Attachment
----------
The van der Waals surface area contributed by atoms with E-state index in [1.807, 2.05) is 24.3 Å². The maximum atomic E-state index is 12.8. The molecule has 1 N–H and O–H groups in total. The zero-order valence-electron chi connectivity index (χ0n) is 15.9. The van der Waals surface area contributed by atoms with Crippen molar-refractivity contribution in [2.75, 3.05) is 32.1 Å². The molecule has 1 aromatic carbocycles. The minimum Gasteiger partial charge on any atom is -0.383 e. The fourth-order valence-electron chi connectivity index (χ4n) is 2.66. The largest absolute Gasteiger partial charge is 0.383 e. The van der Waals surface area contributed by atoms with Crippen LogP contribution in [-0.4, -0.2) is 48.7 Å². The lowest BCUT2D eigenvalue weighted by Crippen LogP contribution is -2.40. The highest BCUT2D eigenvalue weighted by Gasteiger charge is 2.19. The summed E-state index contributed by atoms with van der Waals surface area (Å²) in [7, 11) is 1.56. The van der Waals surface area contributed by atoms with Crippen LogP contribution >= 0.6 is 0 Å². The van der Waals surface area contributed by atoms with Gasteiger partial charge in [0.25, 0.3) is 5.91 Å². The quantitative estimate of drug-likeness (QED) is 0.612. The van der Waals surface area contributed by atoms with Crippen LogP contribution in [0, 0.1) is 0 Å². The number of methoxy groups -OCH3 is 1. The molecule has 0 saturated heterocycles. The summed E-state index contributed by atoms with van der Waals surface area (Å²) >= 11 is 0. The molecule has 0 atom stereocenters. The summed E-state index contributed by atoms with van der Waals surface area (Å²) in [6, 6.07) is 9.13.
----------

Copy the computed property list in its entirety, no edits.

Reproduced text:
The van der Waals surface area contributed by atoms with E-state index in [1.807, 2.05) is 24.3 Å². The maximum atomic E-state index is 12.8. The molecule has 1 N–H and O–H groups in total. The zero-order valence-electron chi connectivity index (χ0n) is 15.9. The van der Waals surface area contributed by atoms with Crippen molar-refractivity contribution in [2.75, 3.05) is 32.1 Å². The molecule has 1 aromatic carbocycles. The minimum Gasteiger partial charge on any atom is -0.383 e. The fourth-order valence-electron chi connectivity index (χ4n) is 2.66. The largest absolute Gasteiger partial charge is 0.383 e. The van der Waals surface area contributed by atoms with Crippen LogP contribution in [-0.4, -0.2) is 48.7 Å². The lowest BCUT2D eigenvalue weighted by Crippen LogP contribution is -2.40. The highest BCUT2D eigenvalue weighted by Gasteiger charge is 2.19. The summed E-state index contributed by atoms with van der Waals surface area (Å²) in [7, 11) is 1.56. The van der Waals surface area contributed by atoms with Crippen LogP contribution >= 0.6 is 0 Å². The van der Waals surface area contributed by atoms with Gasteiger partial charge in [0.25, 0.3) is 5.91 Å². The quantitative estimate of drug-likeness (QED) is 0.612. The van der Waals surface area contributed by atoms with Crippen LogP contribution in [0, 0.1) is 0 Å². The number of methoxy groups -OCH3 is 1. The molecule has 0 saturated heterocycles. The summed E-state index contributed by atoms with van der Waals surface area (Å²) >= 11 is 0. The molecule has 0 atom stereocenters. The summed E-state index contributed by atoms with van der Waals surface area (Å²) in [6, 6.07) is 9.13.